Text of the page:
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    I think the problem must be that the field winding has very high inductance, which will prevent us from reversing the current rapidly.
     
  14. Jan 7, 2017 #13
    Tech 99:

    The armature of a conventional motor would have about the same number of turns, therefore the same inductance. Objection overruled.
     
  15. Jan 7, 2017 #14

    Baluncore

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    So the middle bit is held steady while the outside rotates. The winding on the static field is no longer rotating so can be fed through the mounting shaft and bearings. The commutator will need to be on the rotating shell with the brushes mounted on the static shaft, or externally.

    But the radius of the motor shell is now greater which makes it a massive flywheel. It will need to be very carefully balanced and have windings firmly held in place by something like epoxy, which will reduce cooling and increase the rotating mass.

    The bearings will need to carry a greater load on a thicker shaft so will need to run slower, or be more expensive.

    How will you enclose it to make it safe?

    If the rotating motor is supported by both ends of the static axial shaft, how might you quickly change a drive belt?
    If the rotating motor is cantilevered on only one end of the static shaft it will be a huge shaft and a lower speed bearing, or you will have all sorts of shaft or bearing failures.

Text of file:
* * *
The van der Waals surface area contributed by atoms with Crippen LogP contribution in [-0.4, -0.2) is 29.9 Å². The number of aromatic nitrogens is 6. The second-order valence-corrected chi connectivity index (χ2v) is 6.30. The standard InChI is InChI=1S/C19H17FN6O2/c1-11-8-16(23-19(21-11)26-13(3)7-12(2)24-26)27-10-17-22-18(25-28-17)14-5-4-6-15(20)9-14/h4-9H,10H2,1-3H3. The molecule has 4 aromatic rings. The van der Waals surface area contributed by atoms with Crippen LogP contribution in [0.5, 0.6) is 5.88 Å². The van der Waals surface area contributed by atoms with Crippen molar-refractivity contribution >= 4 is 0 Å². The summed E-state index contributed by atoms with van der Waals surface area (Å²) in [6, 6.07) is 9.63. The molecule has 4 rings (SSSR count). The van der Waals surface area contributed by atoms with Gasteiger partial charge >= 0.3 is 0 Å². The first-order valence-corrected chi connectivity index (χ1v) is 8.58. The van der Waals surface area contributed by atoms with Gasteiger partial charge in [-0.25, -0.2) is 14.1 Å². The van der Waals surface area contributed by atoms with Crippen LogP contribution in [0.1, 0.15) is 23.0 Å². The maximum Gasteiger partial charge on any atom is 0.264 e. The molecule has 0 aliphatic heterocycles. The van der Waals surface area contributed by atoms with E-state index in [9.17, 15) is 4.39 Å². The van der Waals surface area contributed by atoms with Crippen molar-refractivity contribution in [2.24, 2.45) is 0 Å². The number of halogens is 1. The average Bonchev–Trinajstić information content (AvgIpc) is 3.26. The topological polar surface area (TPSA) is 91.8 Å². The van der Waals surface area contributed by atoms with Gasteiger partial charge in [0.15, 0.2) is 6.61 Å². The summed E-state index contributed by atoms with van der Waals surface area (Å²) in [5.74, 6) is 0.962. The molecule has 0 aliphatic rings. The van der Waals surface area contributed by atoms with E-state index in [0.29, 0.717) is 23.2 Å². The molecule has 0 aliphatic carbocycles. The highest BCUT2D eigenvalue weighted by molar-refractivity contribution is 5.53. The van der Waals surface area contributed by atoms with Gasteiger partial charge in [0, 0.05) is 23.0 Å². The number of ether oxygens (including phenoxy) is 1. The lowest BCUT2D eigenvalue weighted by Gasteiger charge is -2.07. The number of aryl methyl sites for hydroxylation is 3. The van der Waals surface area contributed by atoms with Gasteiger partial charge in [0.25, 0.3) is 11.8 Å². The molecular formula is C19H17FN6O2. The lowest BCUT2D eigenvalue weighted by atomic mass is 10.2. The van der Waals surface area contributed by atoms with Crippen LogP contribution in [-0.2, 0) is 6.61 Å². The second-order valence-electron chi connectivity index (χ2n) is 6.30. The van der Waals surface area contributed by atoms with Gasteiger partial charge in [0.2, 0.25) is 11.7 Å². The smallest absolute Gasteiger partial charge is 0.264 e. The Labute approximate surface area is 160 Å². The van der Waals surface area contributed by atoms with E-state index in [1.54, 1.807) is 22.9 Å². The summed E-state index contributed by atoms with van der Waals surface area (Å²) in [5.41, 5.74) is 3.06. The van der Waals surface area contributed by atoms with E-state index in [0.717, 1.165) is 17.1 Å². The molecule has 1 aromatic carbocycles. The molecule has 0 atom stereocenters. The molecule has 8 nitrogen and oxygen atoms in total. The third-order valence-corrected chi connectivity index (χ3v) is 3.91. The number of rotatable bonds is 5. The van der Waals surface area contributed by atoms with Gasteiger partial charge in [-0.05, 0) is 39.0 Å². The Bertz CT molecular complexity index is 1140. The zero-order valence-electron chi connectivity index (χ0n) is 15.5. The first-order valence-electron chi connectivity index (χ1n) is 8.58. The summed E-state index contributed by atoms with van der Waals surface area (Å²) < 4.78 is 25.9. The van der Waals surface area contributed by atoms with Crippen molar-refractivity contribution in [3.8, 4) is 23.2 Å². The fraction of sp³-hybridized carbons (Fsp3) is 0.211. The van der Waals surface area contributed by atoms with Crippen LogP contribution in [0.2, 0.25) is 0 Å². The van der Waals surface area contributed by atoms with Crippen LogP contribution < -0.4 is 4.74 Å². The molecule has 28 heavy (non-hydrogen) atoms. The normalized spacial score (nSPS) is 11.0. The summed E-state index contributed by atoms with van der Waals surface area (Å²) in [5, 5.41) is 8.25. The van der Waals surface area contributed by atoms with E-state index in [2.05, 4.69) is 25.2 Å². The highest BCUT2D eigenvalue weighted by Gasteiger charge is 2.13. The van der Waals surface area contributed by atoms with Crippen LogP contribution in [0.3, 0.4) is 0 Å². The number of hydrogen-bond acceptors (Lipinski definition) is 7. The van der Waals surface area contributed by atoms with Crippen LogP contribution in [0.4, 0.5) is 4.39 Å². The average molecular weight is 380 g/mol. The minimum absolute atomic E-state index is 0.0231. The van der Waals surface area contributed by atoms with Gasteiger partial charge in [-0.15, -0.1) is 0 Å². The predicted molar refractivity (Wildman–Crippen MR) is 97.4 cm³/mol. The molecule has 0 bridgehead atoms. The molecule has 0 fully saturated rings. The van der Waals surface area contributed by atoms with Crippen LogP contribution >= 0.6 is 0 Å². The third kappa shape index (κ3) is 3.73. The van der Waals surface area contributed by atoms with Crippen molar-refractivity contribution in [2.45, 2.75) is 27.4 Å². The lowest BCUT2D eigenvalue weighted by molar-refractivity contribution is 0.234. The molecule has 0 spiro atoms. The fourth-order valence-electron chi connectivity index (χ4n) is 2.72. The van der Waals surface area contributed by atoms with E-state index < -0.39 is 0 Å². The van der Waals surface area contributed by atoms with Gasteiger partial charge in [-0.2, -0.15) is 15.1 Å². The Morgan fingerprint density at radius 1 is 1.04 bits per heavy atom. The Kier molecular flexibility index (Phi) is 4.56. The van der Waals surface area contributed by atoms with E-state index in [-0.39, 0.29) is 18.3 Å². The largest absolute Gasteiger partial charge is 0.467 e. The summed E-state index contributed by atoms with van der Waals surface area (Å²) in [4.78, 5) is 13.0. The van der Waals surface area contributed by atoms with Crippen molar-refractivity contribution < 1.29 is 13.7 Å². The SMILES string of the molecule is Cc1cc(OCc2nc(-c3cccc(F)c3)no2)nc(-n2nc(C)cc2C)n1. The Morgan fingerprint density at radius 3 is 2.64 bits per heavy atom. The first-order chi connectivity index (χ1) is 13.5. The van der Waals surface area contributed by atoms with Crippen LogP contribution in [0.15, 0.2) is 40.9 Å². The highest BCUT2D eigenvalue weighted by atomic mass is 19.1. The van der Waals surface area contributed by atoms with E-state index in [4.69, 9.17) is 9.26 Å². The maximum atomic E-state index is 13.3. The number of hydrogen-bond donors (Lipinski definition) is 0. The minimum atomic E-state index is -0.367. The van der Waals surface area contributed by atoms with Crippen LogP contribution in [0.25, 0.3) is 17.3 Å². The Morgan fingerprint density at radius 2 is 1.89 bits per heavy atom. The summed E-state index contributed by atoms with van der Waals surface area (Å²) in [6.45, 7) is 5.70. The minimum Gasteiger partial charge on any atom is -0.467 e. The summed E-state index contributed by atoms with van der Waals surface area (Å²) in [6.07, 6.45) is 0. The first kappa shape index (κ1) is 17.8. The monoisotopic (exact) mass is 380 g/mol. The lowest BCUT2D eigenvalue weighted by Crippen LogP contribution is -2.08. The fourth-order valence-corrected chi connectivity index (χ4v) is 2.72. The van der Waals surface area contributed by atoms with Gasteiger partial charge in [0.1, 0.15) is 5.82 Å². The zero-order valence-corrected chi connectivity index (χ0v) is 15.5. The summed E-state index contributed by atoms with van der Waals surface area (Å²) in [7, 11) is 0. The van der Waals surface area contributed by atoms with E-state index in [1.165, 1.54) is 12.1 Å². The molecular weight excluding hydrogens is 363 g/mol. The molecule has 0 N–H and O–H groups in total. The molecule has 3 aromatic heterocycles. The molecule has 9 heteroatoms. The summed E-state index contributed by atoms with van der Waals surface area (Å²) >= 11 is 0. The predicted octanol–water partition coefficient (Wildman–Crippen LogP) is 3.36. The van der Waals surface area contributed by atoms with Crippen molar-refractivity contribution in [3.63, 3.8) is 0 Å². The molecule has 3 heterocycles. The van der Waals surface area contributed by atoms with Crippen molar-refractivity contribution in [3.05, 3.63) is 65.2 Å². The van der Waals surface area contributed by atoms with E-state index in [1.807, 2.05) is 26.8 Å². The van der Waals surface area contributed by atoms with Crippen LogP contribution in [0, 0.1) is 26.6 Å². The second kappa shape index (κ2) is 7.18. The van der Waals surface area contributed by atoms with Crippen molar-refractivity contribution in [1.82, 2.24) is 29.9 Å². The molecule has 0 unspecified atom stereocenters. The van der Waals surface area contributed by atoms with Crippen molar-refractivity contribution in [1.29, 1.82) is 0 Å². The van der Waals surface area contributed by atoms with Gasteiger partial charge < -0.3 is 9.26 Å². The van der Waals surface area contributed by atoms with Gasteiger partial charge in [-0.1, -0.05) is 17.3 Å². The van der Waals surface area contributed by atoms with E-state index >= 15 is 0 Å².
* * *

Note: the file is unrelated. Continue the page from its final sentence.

16. Jan 7, 2017 #15
    Baluncore:

    You seem to have lost the point. Remember, the rotating platform was merely a thought experiment to elucidate the original post, not a proposed motor design. The rotating platform should be thought of as having a battery on board, or having dc fed in through slip rings.
     
  17. Jan 7, 2017 #16

    NascentOxygen

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    It is clear that the first post in this thread should have included a neat diagram showing exactly what is envisaged, this would have saved our volunteers a lot of fruitless guessing.

    This thread is closed temporarily to give Alfred Cann the opportunity to sketch the construction he has in mind, showing the intended positioning of windings, pole faces, slip-rings and commutator and brushes.

    Alfred, please PM me and include your diagram once you have it ready so I can reopen this thread.

    Also, you'll see there are a number of questions you have been asked which require answers, so please attend to this immediately the thread is reopened.